INSERT INTO

Introduction

The INSERT INTO statement is used to insert new records in a table.

INSERT a single row of data

A single row of data can be inserted in two ways:

INSERT INTO USERS(Id, FirstName, LastName)
VALUES (1, 'Mike', 'Jones');

Or

INSERT INTO USERS
VALUES (1, 'Mike', 'Jones');

Note that the second insert statement only allows the values in exactly the same order as the table columns whereas in the first insert, the order of the values can be changed like:

INSERT INTO USERS(FirstName, LastName, Id)
VALUES ('Mike', 'Jones', 1);

INSERT from SELECT Query Results

To insert data retrieved from SQL query (single or multiple rows)

INSERT INTO Table_name (FirstName, LastName, Position)
SELECT FirstName, LastName, 'student' FROM Another_table_name

Note, 'student' in SELECT is a string constant that will be inserted in each row.

If required, you can select and insert data from/into the same table

INSERT Hello World INTO table

CREATE TABLE MyTableName
(
    Id INT,
    MyColumnName NVARCHAR(1000)
)
GO

INSERT INTO MyTableName (Id, MyColumnName)
VALUES (1, N'Hello World!')
GO    

INSERT multiple rows of data

To insert multiple rows of data in SQL Server 2008 or later:

INSERT INTO USERS VALUES
(2, 'Michael', 'Blythe'),
(3, 'Linda', 'Mitchell'),
(4, 'Jillian', 'Carson'),
(5, 'Garrett', 'Vargas');

To insert multiple rows of data in earlier versions of SQL Server, use "UNION ALL" like so:

INSERT INTO USERS (FIRST_NAME, LAST_NAME)
SELECT 'James', 'Bond' UNION ALL
SELECT 'Miss', 'Moneypenny' UNION ALL
SELECT 'Raoul', 'Silva'

Note, the "INTO" keyword is optional in INSERT queries. Another warning is that SQL server only supports 1000 rows in one INSERT so you have to split them in batches.

INSERT on specific columns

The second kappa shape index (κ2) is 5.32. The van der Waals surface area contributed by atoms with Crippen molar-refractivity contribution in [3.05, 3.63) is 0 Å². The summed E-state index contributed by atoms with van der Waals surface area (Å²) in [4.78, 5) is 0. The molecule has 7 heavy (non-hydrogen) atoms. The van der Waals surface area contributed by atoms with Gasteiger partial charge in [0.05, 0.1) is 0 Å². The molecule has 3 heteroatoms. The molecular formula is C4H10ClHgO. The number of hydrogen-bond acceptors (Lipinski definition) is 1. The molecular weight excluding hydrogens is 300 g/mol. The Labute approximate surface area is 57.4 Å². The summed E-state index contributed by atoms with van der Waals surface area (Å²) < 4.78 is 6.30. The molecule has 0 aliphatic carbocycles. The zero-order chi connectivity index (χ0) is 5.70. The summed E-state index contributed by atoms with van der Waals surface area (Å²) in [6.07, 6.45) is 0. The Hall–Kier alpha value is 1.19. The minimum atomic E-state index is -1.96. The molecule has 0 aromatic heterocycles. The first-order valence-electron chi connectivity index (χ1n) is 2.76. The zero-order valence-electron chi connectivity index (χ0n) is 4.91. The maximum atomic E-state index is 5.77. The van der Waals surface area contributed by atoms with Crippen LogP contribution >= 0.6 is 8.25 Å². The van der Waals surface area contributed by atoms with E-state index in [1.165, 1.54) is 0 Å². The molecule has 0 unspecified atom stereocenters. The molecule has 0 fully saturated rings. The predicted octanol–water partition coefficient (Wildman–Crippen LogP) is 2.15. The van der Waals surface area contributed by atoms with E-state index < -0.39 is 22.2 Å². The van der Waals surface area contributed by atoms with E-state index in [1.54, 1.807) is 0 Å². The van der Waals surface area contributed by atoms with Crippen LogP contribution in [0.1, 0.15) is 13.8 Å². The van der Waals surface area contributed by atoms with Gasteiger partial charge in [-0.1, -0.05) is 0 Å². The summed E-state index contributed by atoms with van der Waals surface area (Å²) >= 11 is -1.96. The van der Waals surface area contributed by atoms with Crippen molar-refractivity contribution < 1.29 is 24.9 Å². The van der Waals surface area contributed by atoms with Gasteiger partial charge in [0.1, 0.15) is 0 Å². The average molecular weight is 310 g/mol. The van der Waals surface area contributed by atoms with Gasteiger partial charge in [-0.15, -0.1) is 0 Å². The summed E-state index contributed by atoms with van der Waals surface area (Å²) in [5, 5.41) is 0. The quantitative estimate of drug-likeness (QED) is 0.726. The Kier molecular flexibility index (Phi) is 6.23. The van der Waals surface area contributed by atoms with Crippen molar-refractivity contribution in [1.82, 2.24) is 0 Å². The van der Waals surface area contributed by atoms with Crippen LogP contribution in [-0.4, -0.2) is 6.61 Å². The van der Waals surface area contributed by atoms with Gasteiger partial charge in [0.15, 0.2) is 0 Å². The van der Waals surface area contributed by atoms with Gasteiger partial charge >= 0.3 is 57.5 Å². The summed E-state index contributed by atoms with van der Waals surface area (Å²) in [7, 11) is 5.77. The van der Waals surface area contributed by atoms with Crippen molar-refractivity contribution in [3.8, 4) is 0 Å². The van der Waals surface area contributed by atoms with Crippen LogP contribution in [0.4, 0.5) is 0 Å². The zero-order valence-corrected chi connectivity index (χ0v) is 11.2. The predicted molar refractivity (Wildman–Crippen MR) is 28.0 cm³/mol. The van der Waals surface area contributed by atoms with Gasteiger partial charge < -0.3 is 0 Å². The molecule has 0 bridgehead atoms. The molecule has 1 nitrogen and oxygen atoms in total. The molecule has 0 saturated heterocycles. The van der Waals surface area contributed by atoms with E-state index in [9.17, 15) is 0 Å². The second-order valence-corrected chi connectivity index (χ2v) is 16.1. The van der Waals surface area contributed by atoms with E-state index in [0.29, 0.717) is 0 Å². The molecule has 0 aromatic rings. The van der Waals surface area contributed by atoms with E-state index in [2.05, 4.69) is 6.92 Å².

To do an insert on specific columns (as opposed to all of them) you must specify the columns you want to update.

INSERT INTO USERS (FIRST_NAME, LAST_NAME)
VALUES ('Stephen', 'Jiang');

This will only work if the columns that you did not list are nullable, identity, timestamp data type or computed columns; or columns that have a default value constraint. Therefore, if any of them are non-nullable, non-identity, non-timestamp, non-computed, non-default valued columns...then attempting this kind of insert will trigger an error message telling you that you have to provide a value for the applicable field(s).

Use OUTPUT to get the new Id

When INSERTing, you can use OUTPUT INSERTED.ColumnName to get values from the newly inserted row, for example the newly generated Id - useful if you have an IDENTITY column or any sort of default or calculated value.

When programatically calling this (e.g., from ADO.net) you would treat it as a normal query and read the values as if you would've made a SELECT-statement.

-- CREATE TABLE OutputTest ([Id] INT NOT NULL PRIMARY KEY IDENTITY, [Name] NVARCHAR(50))

INSERT INTO OutputTest ([Name])
OUTPUT INSERTED.[Id]
VALUES ('Testing')

If the ID of the recently added row is required inside the same set of query or stored procedure.

-- CREATE a table variable having column with the same datatype of the ID

DECLARE @LastId TABLE ( id int);

INSERT INTO OutputTest ([Name])
OUTPUT INSERTED.[Id] INTO @LastId
VALUES ('Testing')

SELECT id FROM @LastId

-- We can set the value in a variable and use later in procedure

DECLARE @LatestId int = (SELECT id FROM @LastId)


2016-07-25
2017-05-29
Microsoft SQL Server Pedia
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